In the production of such tooling, the use of low-cost techniques in the intermediate operations, such as electro-forming, roto-casting or slush molding, along with low cost materials for the tool 24, itself, enable the production of a tool 24 of low cost for a complex figure, compared to the prior art molds formed by investment casting or permanent mold die casting. Large volumes of tooling or tools 24 may be readily produced in accordance with the present invention, with all of the necessary physical and 10 chemical properties for use in a latex dip process.

While there has been shown and described a preferred embodiment, it is to be understood that various other adaptations and modifications may be made within the spirit and scope of the invention.

Patent Citations
Cited PatentFiling datePublication dateApplicantTitle
US3373237 *Jun 22, 1964Mar 12, 1968Fmc CorpMethod of forming delustered shaped articles of synthetic resins
US3405026 *May 14, 1965Oct 8, 1968Arthur H. RobertsImpact resistant article and method of manufacture
US3541194 *Oct 15, 1968Nov 17, 1970Us NavyMethod for making syntactic foam
US3547747 *Oct 1, 1968Dec 15, 1970Arthur H RobertsMolded plastics article with interiors solidly filled and method of their manufacture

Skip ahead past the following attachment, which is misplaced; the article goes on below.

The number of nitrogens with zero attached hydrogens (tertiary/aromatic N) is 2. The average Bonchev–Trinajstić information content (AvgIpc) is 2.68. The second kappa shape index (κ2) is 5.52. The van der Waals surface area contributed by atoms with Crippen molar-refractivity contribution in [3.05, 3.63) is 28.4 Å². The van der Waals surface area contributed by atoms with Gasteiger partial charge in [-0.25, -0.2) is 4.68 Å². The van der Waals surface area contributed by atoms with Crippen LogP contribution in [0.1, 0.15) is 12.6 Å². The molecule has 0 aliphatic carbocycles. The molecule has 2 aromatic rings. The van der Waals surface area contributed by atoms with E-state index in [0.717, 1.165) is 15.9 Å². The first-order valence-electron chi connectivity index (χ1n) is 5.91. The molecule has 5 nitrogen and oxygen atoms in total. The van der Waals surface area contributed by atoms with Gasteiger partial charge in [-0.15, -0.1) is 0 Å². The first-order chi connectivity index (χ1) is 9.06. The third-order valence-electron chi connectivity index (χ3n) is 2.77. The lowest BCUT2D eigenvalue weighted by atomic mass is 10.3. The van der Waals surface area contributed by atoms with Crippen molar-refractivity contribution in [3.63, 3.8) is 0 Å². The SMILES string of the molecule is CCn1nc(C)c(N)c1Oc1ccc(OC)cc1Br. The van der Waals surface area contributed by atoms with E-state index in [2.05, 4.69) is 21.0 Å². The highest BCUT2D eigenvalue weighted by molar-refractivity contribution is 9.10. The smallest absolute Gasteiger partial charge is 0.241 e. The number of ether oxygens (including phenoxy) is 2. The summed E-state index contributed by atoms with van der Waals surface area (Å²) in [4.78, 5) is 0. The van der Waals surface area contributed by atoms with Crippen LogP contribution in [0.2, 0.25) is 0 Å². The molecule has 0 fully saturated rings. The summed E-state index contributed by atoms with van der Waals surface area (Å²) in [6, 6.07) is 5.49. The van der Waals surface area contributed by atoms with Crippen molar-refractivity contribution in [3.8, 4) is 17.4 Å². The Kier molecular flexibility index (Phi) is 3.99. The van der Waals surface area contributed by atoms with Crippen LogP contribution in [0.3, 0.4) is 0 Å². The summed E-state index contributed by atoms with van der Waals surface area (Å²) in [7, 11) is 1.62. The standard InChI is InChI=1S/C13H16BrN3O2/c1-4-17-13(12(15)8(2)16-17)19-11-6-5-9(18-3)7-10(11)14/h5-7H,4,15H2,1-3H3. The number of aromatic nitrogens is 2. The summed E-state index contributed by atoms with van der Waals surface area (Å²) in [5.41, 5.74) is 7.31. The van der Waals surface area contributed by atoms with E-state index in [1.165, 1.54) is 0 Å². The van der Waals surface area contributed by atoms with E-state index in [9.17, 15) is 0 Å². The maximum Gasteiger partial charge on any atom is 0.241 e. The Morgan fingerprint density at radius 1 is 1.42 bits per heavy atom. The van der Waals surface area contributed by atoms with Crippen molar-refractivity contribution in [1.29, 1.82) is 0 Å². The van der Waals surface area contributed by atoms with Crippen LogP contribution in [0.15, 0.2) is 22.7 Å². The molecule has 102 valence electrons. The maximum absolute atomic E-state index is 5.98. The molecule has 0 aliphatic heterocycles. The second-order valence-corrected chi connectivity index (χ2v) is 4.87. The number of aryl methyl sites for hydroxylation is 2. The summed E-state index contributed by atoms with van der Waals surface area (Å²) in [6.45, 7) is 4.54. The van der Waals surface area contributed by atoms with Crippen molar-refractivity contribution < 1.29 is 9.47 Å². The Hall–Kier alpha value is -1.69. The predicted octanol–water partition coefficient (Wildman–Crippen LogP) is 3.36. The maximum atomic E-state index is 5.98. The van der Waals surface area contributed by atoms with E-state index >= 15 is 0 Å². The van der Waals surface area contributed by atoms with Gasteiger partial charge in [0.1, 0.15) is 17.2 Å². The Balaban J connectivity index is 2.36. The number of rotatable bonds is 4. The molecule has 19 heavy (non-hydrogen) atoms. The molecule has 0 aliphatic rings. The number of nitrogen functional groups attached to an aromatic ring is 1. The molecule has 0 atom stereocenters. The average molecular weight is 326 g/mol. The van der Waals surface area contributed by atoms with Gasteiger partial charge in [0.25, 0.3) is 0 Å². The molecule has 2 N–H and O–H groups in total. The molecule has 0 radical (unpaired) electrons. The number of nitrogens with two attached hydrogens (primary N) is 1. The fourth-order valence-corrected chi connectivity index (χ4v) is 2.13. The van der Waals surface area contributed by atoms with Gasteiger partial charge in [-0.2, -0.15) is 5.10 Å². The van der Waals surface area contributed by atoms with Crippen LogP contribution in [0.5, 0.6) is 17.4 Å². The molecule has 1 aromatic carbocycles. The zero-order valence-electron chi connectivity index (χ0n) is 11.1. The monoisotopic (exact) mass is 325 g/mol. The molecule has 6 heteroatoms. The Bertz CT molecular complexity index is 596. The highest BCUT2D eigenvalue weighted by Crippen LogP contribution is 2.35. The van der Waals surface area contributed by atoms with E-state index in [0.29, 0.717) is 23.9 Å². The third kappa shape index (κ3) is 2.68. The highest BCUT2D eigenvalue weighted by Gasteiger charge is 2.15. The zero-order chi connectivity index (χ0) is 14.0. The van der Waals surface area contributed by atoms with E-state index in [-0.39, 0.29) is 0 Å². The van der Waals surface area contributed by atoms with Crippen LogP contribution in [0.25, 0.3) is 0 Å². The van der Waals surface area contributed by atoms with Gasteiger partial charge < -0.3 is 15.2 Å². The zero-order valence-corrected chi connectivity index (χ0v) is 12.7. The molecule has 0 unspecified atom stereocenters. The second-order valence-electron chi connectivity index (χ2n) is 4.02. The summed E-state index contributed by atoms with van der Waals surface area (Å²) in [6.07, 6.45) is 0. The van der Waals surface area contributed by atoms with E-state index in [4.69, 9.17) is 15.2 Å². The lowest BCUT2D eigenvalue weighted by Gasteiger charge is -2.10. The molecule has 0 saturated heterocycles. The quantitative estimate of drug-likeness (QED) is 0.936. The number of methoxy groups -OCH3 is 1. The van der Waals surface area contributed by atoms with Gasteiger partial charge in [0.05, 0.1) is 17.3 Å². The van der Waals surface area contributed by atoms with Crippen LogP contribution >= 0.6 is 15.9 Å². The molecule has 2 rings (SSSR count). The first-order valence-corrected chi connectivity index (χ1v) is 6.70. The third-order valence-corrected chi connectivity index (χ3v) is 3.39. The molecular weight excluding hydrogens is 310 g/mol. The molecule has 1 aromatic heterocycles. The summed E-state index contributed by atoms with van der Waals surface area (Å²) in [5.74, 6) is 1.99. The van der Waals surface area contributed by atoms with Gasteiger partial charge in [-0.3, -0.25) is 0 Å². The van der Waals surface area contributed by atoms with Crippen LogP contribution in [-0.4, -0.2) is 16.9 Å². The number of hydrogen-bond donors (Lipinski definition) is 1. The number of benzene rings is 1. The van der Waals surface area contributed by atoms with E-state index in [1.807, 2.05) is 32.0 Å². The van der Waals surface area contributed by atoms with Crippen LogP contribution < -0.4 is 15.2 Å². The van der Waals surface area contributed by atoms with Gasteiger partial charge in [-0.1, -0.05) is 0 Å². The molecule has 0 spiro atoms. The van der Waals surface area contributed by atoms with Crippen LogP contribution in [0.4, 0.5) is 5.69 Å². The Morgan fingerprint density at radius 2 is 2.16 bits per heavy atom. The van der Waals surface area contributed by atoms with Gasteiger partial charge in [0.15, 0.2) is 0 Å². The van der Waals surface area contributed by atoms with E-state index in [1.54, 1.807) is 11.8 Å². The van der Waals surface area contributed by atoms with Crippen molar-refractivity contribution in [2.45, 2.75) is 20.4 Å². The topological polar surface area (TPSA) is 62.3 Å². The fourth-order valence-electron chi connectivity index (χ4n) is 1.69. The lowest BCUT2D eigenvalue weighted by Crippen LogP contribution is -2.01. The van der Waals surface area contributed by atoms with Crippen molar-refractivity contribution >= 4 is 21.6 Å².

US3652748 *Sep 18, 1968Mar 28, 1972Arthur H RobertsProcess for preparing molded hollow articles
US3723585 *Mar 6, 1970Mar 27, 1973F NussbaumMethod of electroformed molds
US3869295 *Mar 23, 1973Mar 4, 1975Andrew D BowlesUniform lightweight concrete and plaster
US3958997 *Jul 21, 1971May 25, 1976Greenberg Allen AMethod of shaker molding and composition therefor
US3989220 *Dec 1, 1975Nov 2, 1976Greenberg Allen AShaker molding assembly
US4231982 *May 20, 1975Nov 4, 1980Ab VolvoMethod for the production of tools for deep drawing, moulding, extruding and the like
US4283240 *Mar 24, 1980Aug 11, 1981Speer Lawrence LMethod for repairing grained or embossed vinyl sheeting with imprinted vinyl molds
US4299790 *Dec 18, 1979Nov 10, 1981Greenberg Allen ANontoxic material for toys